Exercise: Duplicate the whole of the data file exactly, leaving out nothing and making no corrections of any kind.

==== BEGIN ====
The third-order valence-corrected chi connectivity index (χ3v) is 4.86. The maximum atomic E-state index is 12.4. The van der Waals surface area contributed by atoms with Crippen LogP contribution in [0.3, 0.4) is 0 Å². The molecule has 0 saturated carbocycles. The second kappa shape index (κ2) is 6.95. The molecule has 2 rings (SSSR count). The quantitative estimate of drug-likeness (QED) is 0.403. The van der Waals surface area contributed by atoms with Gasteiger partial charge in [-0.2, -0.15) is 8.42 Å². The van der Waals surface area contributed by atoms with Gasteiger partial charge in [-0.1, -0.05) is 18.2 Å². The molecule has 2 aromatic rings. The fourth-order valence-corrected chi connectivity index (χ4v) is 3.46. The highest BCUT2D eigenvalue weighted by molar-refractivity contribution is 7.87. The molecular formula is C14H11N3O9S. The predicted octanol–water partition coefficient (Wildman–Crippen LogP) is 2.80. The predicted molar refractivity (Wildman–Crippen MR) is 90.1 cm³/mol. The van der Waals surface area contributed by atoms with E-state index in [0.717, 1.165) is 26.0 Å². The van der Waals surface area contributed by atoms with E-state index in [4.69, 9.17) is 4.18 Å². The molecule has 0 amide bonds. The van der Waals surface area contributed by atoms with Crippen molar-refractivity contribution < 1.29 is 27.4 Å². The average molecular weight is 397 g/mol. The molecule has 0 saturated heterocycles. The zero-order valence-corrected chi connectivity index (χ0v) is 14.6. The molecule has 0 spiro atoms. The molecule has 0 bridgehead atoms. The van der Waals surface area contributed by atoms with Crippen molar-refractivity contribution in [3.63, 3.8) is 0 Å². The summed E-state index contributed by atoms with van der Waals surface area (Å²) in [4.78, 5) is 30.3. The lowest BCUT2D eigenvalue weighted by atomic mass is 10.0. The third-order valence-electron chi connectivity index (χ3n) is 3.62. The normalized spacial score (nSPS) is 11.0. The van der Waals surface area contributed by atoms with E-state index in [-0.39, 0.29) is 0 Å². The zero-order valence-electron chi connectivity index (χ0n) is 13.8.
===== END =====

The third-order valence-corrected chi connectivity index (χ3v) is 4.86. The maximum atomic E-state index is 12.4. The van der Waals surface area contributed by atoms with Crippen LogP contribution in [0.3, 0.4) is 0 Å². The molecule has 0 saturated carbocycles. The second kappa shape index (κ2) is 6.95. The molecule has 2 rings (SSSR count). The quantitative estimate of drug-likeness (QED) is 0.403. The van der Waals surface area contributed by atoms with Gasteiger partial charge in [-0.2, -0.15) is 8.42 Å². The van der Waals surface area contributed by atoms with Gasteiger partial charge in [-0.1, -0.05) is 18.2 Å². The molecule has 2 aromatic rings. The fourth-order valence-corrected chi connectivity index (χ4v) is 3.46. The highest BCUT2D eigenvalue weighted by molar-refractivity contribution is 7.87. The molecular formula is C14H11N3O9S. The predicted octanol–water partition coefficient (Wildman–Crippen LogP) is 2.80. The predicted molar refractivity (Wildman–Crippen MR) is 90.1 cm³/mol. The van der Waals surface area contributed by atoms with E-state index in [0.717, 1.165) is 26.0 Å². The van der Waals surface area contributed by atoms with E-state index in [4.69, 9.17) is 4.18 Å². The molecule has 0 amide bonds. The van der Waals surface area contributed by atoms with Crippen molar-refractivity contribution < 1.29 is 27.4 Å². The average molecular weight is 397 g/mol. The molecule has 0 saturated heterocycles. The zero-order valence-corrected chi connectivity index (χ0v) is 14.6. The molecule has 0 spiro atoms. The molecule has 0 bridgehead atoms. The van der Waals surface area contributed by atoms with Crippen molar-refractivity contribution in [3.63, 3.8) is 0 Å². The summed E-state index contributed by atoms with van der Waals surface area (Å²) in [4.78, 5) is 30.3. The lowest BCUT2D eigenvalue weighted by atomic mass is 10.0. The third-order valence-electron chi connectivity index (χ3n) is 3.62. The normalized spacial score (nSPS) is 11.0. The van der Waals surface area contributed by atoms with E-state index in [-0.39, 0.29) is 0 Å². The zero-order valence-electron chi connectivity index (χ0n) is 13.8.